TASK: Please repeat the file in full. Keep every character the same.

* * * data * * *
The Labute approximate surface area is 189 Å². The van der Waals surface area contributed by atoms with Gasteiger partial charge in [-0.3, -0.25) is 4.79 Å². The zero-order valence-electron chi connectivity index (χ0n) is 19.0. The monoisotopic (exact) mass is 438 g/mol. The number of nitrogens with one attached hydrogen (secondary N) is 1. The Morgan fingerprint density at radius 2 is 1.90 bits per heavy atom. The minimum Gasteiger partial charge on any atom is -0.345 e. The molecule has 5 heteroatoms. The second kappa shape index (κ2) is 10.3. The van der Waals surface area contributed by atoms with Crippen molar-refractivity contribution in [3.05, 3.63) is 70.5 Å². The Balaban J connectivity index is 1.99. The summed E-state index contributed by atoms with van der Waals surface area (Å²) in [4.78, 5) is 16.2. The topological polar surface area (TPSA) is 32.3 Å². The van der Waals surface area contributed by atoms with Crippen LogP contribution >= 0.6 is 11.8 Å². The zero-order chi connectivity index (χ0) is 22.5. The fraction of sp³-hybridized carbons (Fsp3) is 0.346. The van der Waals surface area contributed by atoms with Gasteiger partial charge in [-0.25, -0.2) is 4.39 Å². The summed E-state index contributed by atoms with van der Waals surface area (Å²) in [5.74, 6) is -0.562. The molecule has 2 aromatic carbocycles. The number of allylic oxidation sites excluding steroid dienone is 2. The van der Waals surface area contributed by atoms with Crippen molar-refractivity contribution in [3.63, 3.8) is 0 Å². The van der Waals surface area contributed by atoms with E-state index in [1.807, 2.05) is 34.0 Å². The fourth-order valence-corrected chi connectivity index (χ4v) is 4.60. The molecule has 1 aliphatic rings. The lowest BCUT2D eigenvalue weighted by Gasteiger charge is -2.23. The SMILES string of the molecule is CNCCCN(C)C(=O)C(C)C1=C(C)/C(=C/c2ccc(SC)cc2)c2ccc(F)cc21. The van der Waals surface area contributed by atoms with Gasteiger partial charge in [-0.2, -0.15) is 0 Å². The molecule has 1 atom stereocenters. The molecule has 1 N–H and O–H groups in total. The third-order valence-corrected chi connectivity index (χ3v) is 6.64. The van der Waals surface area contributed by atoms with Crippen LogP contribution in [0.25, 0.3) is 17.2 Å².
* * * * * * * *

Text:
The Labute approximate surface area is 189 Å². The van der Waals surface area contributed by atoms with Gasteiger partial charge in [-0.3, -0.25) is 4.79 Å². The zero-order valence-electron chi connectivity index (χ0n) is 19.0. The monoisotopic (exact) mass is 438 g/mol. The number of nitrogens with one attached hydrogen (secondary N) is 1. The Morgan fingerprint density at radius 2 is 1.90 bits per heavy atom. The minimum Gasteiger partial charge on any atom is -0.345 e. The molecule has 5 heteroatoms. The second kappa shape index (κ2) is 10.3. The van der Waals surface area contributed by atoms with Crippen molar-refractivity contribution in [3.05, 3.63) is 70.5 Å². The Balaban J connectivity index is 1.99. The summed E-state index contributed by atoms with van der Waals surface area (Å²) in [4.78, 5) is 16.2. The topological polar surface area (TPSA) is 32.3 Å². The van der Waals surface area contributed by atoms with Crippen LogP contribution >= 0.6 is 11.8 Å². The zero-order chi connectivity index (χ0) is 22.5. The fraction of sp³-hybridized carbons (Fsp3) is 0.346. The van der Waals surface area contributed by atoms with Gasteiger partial charge in [-0.25, -0.2) is 4.39 Å². The summed E-state index contributed by atoms with van der Waals surface area (Å²) in [5.74, 6) is -0.562. The molecule has 2 aromatic carbocycles. The number of allylic oxidation sites excluding steroid dienone is 2. The van der Waals surface area contributed by atoms with Crippen molar-refractivity contribution in [3.63, 3.8) is 0 Å². The van der Waals surface area contributed by atoms with E-state index in [1.807, 2.05) is 34.0 Å². The fourth-order valence-corrected chi connectivity index (χ4v) is 4.60. The molecule has 1 aliphatic rings. The lowest BCUT2D eigenvalue weighted by Gasteiger charge is -2.23. The SMILES string of the molecule is CNCCCN(C)C(=O)C(C)C1=C(C)/C(=C/c2ccc(SC)cc2)c2ccc(F)cc21. The van der Waals surface area contributed by atoms with Gasteiger partial charge in [-0.2, -0.15) is 0 Å². The molecule has 1 atom stereocenters. The molecule has 1 N–H and O–H groups in total. The third-order valence-corrected chi connectivity index (χ3v) is 6.64. The van der Waals surface area contributed by atoms with Crippen LogP contribution in [0.25, 0.3) is 17.2 Å².